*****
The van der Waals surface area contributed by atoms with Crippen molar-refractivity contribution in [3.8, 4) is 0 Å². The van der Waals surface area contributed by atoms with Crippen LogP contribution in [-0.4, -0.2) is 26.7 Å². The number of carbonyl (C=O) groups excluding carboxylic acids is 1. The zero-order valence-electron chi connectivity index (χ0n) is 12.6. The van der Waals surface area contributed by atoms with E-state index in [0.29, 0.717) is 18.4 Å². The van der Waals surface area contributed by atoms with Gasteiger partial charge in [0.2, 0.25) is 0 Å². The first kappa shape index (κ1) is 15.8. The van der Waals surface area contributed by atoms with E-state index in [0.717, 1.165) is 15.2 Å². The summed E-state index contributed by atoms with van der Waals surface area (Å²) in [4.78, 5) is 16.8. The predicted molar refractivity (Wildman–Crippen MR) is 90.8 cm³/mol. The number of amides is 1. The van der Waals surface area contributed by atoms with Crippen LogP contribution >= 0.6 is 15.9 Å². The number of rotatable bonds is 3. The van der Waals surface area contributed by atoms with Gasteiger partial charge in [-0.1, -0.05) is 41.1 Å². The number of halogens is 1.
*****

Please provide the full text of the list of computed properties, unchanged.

The van der Waals surface area contributed by atoms with Crippen molar-refractivity contribution in [3.8, 4) is 0 Å². The van der Waals surface area contributed by atoms with Crippen LogP contribution in [-0.4, -0.2) is 26.7 Å². The number of carbonyl (C=O) groups excluding carboxylic acids is 1. The zero-order valence-electron chi connectivity index (χ0n) is 12.6. The van der Waals surface area contributed by atoms with E-state index in [0.29, 0.717) is 18.4 Å². The van der Waals surface area contributed by atoms with Gasteiger partial charge in [0.2, 0.25) is 0 Å². The first kappa shape index (κ1) is 15.8. The van der Waals surface area contributed by atoms with E-state index in [0.717, 1.165) is 15.2 Å². The summed E-state index contributed by atoms with van der Waals surface area (Å²) in [4.78, 5) is 16.8. The predicted molar refractivity (Wildman–Crippen MR) is 90.8 cm³/mol. The number of amides is 1. The van der Waals surface area contributed by atoms with Crippen LogP contribution >= 0.6 is 15.9 Å². The number of rotatable bonds is 3. The van der Waals surface area contributed by atoms with Gasteiger partial charge in [-0.1, -0.05) is 41.1 Å². The number of halogens is 1.